Angular dependence of electron-positron to two photons

In summary, the dominating process for electron-positron annihilation at low energies is photon pair creation, and the angular dependence of the total cross section is spherically symmetric in the center of mass system. The invariant matrix element does not depend on the angle due to the electron and positron annihilating from a state of zero total spin and zero angular momentum. However, for exactly two photons, the distribution is isotropic, while for three photons it becomes more complex.
  • #1
wasia
52
0
Hello,

First of all, it is not a homework question, just something I wonder about.

The dominating electron-positron annihilation process at low energies is photon pair creation. What is the angular dependence of the total cross section?

For some reason I expect the head-on collision to have the highest cross-section and the collinear situation to have the lowest cross-section, is it really the case?

I am not a particle physicist, but I expect the calculation to be pretty difficult, involving IR divergences and collinear divergences. Could you give me a reference to the solution of the problem or the experimental results and perhaps give some physical intuition on the whole thing.

Thanks in advance.
 
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  • #2
"I expect the head-on collision to have the highest cross-section and the collinear situation to have the lowest cross-section"
I don't know what you mean by this.
In the center of mass system, it is always head-on.
In that system, the photon distribution is spherically symmetric.
The distribution in other initial configurations can be found by Lorentz transformation.
 
  • #3
Do I understand correctly that you claim that the invariant matrix element does not depend on the angle?
 
  • #4
Yes. The electron and positron annihilate from a state of zero total spin and zero angular momentum so there is no angular distributon of the two photons.
 
  • #5
But that's only half the answer. Why zero total spin?

That's more subtle - the answer there is that state has to produce three photons. So for exactly two photons, it's isotropic.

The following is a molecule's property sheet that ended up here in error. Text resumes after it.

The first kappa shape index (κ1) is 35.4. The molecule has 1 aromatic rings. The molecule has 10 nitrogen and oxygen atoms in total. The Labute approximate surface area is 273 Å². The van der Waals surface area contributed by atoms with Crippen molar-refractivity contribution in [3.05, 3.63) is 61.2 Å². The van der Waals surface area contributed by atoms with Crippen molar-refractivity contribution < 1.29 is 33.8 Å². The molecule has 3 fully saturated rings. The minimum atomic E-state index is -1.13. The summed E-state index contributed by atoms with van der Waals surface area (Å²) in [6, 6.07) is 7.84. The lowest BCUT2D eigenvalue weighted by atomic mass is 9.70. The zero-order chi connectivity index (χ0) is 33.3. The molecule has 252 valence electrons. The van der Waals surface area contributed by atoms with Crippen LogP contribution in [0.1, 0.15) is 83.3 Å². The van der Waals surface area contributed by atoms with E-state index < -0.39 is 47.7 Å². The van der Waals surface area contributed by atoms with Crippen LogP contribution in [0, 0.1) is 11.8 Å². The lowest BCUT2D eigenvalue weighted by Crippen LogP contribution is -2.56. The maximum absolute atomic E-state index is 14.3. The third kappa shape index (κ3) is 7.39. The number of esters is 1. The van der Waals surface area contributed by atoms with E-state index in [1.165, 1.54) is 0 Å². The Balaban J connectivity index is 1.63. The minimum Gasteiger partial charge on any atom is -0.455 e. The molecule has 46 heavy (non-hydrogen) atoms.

1. What is the "Angular Dependence" in the context of electron-positron to two photons?

The angular dependence refers to the relationship between the direction of propagation of the electron-positron pair and the direction of emission of the two photons produced from their annihilation. This angular dependence can be described using mathematical equations and is an important factor in understanding the behavior of electron-positron pairs and their resulting photon emissions.

2. How is the angular dependence of electron-positron to two photons measured?

The angular dependence can be measured experimentally using detectors that can detect the direction of the emitted photons. By analyzing the distribution of these photons in different directions, scientists can determine the angular dependence of the electron-positron pair to two photons.

3. What factors influence the angular dependence of electron-positron to two photons?

The angular dependence is influenced by the spin of the electron and positron, their relative velocities, and the direction of their initial motion. Additionally, the presence of external fields, such as magnetic fields, can also affect the angular dependence.

4. Why is the study of the angular dependence of electron-positron to two photons important?

Understanding the angular dependence is crucial in many areas of physics, such as particle physics and astrophysics. It can provide insights into the fundamental properties of particles and their interactions, as well as help in the development of new technologies, such as advanced detectors and accelerators.

5. Can the angular dependence of electron-positron to two photons be predicted?

Yes, the angular dependence can be predicted using theoretical models and calculations. However, experimental results are needed to confirm these predictions and further refine our understanding of this phenomenon.

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